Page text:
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As more people opt for smartphones over feature phones, it’s essential to choose your service plan with as much vigilance as you choose your phone.Voice coverage and reliability aren’t enough any more. Smartphone users also demand fast data service and fair messaging plans.
We took a look at Consumer Reports surveys and deals from the four major carriers to rank the best and worst in the following categories: smartphone plan value, voice coverage, data service, and phone selection.
For just $79.99 per month, T-Mobile will power your smartphone with 1,500 minutes of talk time, unlimited text messages, and unlimited data. A comparable plan on Verizon or AT&T will run you over $100 per month, so this is a bargain.
AT&T and Verizon have pricey voice and data plans, but at least Verizon gives you unlimited data. AT&T's highest tier data plan costs $25 per month for 2 GB of data. If you go over 2 GB, you are automatically charged $10 and given one more gigabyte, whether you use it or not. With more people using their phones to stream video and download files, 2 GB may not be enough for users soon.
Your only other option is a 200 MB data plan for $15 per month, which is only good if you use your phone to check for e-mail and nothing else.
A Consumer Reports survey shows more Verizon customers approved of their voice coverage than customers on any other carrier. The ratings were based on dropped calls, call quality, and connection in 26 major metropolitan areas.
Here's a shocker: The same Consumer Reports survey ranked AT&T worst in dropped calls and voice quality in major metropolitan areas.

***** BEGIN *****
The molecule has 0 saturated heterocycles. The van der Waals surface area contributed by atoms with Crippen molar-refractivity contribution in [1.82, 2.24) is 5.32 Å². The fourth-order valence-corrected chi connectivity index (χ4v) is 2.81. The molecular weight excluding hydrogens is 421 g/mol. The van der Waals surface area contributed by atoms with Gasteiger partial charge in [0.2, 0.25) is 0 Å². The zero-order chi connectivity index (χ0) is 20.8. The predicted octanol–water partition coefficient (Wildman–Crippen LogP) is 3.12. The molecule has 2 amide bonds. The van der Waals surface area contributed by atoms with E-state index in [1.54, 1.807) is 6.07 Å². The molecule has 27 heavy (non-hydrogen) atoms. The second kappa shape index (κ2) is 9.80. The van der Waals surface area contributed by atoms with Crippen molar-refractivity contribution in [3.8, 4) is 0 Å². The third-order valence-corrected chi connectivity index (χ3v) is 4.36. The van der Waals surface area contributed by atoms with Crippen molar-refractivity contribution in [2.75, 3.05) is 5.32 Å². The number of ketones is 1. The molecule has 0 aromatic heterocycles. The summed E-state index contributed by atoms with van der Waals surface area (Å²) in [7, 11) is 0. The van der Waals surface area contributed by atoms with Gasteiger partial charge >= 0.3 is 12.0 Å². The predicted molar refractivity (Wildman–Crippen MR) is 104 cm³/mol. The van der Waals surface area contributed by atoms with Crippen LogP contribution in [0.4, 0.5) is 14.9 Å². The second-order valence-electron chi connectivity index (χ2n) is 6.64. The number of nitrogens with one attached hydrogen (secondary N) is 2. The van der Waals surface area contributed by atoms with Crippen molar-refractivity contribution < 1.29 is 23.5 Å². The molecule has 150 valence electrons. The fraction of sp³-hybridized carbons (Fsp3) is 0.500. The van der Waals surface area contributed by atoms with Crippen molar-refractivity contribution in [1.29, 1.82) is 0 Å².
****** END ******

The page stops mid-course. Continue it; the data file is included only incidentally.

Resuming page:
Speed and coverage are the top priorities for a carrier's data service, and Verizon is the best in both. Customers surveyed by Consumer Reports consistently gave Verizon's data service high marks.
AT&T has great coverage, but that does little good when the network isn't reliable or delivers slow 3G data service. As expected, AT&T customers gave the company the lowest marks when surveyed by Consumer Reports.
AT&T has it all when it comes to smartphone selection: BlackBerry, Android options from Samsung and HTC, two Windows Phone 7 devices, and of course, the iPhone. The chances are pretty good you'll find a smartphone that suits your needs.
Sprint has some big-name devices like the HTC EVO and Hero (both are great phones). But many of the other smartphones aren't heavy hitters. There's the usual lineup of BlackBerrys (Bold and Curve) and a few more Android phones, but you still have more diverse options with AT&T and Verizon.
Verizon was consistently rated the best in Consumer Reports surveys in all categories from data to voice to customer service. It has an amazing selection of Android phones (with iPhone and Windows Phone 7 to come sooner than later), and a fast and reliable data network with unlimited plans. You won't get the cheapest smartphone plan from Verizon, but you'll get the best.
Sprint plans are a great value. For $99 you can get unlimited voice, text, and data. (That's about $20 cheaper than the same plan on Verizon or AT&T). But customers surveyed told Consumer Reports that voice and data service was just so-so. That, coupled with the unimpressive phone lineup (HTC EVO, Hero, and Samsung Epic excluded, of course), makes Sprint the worst option for your smartphone carrier.
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